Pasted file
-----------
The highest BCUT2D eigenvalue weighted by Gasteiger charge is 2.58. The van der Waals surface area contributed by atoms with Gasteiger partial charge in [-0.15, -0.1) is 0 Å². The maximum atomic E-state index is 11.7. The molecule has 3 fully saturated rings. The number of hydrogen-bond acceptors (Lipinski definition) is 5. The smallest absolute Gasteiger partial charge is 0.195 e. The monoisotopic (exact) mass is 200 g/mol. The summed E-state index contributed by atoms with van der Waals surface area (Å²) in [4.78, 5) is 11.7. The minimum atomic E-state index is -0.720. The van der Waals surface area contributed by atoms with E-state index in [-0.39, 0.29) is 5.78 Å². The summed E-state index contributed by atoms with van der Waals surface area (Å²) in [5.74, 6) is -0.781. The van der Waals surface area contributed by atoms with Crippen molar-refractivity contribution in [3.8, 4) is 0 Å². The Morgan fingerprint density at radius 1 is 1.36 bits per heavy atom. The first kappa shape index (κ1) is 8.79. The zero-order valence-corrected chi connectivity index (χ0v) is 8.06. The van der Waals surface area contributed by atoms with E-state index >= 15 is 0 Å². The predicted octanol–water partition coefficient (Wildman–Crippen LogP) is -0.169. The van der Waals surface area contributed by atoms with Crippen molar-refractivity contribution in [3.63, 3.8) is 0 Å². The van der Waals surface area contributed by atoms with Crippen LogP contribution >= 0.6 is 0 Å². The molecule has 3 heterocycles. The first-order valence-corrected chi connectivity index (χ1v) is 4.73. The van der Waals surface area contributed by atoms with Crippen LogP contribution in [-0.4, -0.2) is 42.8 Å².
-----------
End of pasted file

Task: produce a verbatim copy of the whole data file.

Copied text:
The highest BCUT2D eigenvalue weighted by Gasteiger charge is 2.58. The van der Waals surface area contributed by atoms with Gasteiger partial charge in [-0.15, -0.1) is 0 Å². The maximum atomic E-state index is 11.7. The molecule has 3 fully saturated rings. The number of hydrogen-bond acceptors (Lipinski definition) is 5. The smallest absolute Gasteiger partial charge is 0.195 e. The monoisotopic (exact) mass is 200 g/mol. The summed E-state index contributed by atoms with van der Waals surface area (Å²) in [4.78, 5) is 11.7. The minimum atomic E-state index is -0.720. The van der Waals surface area contributed by atoms with E-state index in [-0.39, 0.29) is 5.78 Å². The summed E-state index contributed by atoms with van der Waals surface area (Å²) in [5.74, 6) is -0.781. The van der Waals surface area contributed by atoms with Crippen molar-refractivity contribution in [3.8, 4) is 0 Å². The Morgan fingerprint density at radius 1 is 1.36 bits per heavy atom. The first kappa shape index (κ1) is 8.79. The zero-order valence-corrected chi connectivity index (χ0v) is 8.06. The van der Waals surface area contributed by atoms with E-state index >= 15 is 0 Å². The predicted octanol–water partition coefficient (Wildman–Crippen LogP) is -0.169. The van der Waals surface area contributed by atoms with Crippen molar-refractivity contribution in [3.63, 3.8) is 0 Å². The van der Waals surface area contributed by atoms with Crippen LogP contribution >= 0.6 is 0 Å². The molecule has 3 heterocycles. The first-order valence-corrected chi connectivity index (χ1v) is 4.73. The van der Waals surface area contributed by atoms with Crippen LogP contribution in [-0.4, -0.2) is 42.8 Å².